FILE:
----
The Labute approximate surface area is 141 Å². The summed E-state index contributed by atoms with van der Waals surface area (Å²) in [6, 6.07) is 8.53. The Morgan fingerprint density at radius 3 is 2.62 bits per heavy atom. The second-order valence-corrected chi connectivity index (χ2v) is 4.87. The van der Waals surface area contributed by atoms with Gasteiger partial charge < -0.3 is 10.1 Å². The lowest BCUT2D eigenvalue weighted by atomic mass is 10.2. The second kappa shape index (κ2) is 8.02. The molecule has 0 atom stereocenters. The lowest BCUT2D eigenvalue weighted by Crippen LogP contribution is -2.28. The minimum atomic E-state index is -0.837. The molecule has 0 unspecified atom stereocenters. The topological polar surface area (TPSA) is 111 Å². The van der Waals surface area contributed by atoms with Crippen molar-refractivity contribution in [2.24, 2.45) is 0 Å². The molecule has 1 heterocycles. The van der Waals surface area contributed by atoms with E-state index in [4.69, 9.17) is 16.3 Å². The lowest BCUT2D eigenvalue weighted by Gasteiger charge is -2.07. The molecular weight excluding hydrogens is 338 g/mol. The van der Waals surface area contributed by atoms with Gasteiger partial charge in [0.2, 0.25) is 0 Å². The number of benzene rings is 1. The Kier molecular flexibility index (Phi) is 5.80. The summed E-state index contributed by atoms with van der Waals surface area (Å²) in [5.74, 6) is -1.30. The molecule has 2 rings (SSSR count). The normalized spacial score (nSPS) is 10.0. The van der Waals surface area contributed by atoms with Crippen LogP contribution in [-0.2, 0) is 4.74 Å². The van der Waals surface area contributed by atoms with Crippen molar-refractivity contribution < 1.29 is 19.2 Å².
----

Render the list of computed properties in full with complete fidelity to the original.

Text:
The Labute approximate surface area is 141 Å². The summed E-state index contributed by atoms with van der Waals surface area (Å²) in [6, 6.07) is 8.53. The Morgan fingerprint density at radius 3 is 2.62 bits per heavy atom. The second-order valence-corrected chi connectivity index (χ2v) is 4.87. The van der Waals surface area contributed by atoms with Gasteiger partial charge < -0.3 is 10.1 Å². The lowest BCUT2D eigenvalue weighted by atomic mass is 10.2. The second kappa shape index (κ2) is 8.02. The molecule has 0 atom stereocenters. The lowest BCUT2D eigenvalue weighted by Crippen LogP contribution is -2.28. The minimum atomic E-state index is -0.837. The molecule has 0 unspecified atom stereocenters. The topological polar surface area (TPSA) is 111 Å². The van der Waals surface area contributed by atoms with Crippen molar-refractivity contribution in [2.24, 2.45) is 0 Å². The molecule has 1 heterocycles. The van der Waals surface area contributed by atoms with E-state index in [4.69, 9.17) is 16.3 Å². The lowest BCUT2D eigenvalue weighted by Gasteiger charge is -2.07. The molecular weight excluding hydrogens is 338 g/mol. The van der Waals surface area contributed by atoms with Gasteiger partial charge in [0.2, 0.25) is 0 Å². The number of benzene rings is 1. The Kier molecular flexibility index (Phi) is 5.80. The summed E-state index contributed by atoms with van der Waals surface area (Å²) in [5.74, 6) is -1.30. The molecule has 2 rings (SSSR count). The normalized spacial score (nSPS) is 10.0. The van der Waals surface area contributed by atoms with Crippen LogP contribution in [-0.2, 0) is 4.74 Å². The van der Waals surface area contributed by atoms with Crippen molar-refractivity contribution < 1.29 is 19.2 Å².